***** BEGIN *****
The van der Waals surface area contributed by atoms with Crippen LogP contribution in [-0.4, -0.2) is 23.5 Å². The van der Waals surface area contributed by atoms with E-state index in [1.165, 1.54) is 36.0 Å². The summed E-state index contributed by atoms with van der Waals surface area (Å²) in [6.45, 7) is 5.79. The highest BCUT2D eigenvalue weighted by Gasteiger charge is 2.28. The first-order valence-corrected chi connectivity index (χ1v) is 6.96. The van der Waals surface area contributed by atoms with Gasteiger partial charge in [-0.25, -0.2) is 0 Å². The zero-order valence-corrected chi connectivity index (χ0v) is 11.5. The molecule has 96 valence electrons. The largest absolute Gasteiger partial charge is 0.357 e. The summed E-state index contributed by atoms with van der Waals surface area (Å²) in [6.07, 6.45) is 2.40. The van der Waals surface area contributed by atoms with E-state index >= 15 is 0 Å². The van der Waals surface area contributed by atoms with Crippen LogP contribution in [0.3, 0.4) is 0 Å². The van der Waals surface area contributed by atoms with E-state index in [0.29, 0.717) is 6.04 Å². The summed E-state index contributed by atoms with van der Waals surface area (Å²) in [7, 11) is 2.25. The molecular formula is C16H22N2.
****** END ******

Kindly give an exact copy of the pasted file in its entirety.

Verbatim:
The van der Waals surface area contributed by atoms with Crippen LogP contribution in [-0.4, -0.2) is 23.5 Å². The van der Waals surface area contributed by atoms with E-state index in [1.165, 1.54) is 36.0 Å². The summed E-state index contributed by atoms with van der Waals surface area (Å²) in [6.45, 7) is 5.79. The highest BCUT2D eigenvalue weighted by Gasteiger charge is 2.28. The first-order valence-corrected chi connectivity index (χ1v) is 6.96. The van der Waals surface area contributed by atoms with Gasteiger partial charge in [-0.25, -0.2) is 0 Å². The zero-order valence-corrected chi connectivity index (χ0v) is 11.5. The molecule has 96 valence electrons. The largest absolute Gasteiger partial charge is 0.357 e. The summed E-state index contributed by atoms with van der Waals surface area (Å²) in [6.07, 6.45) is 2.40. The van der Waals surface area contributed by atoms with E-state index >= 15 is 0 Å². The van der Waals surface area contributed by atoms with Crippen LogP contribution in [0.3, 0.4) is 0 Å². The van der Waals surface area contributed by atoms with E-state index in [0.29, 0.717) is 6.04 Å². The summed E-state index contributed by atoms with van der Waals surface area (Å²) in [7, 11) is 2.25. The molecular formula is C16H22N2.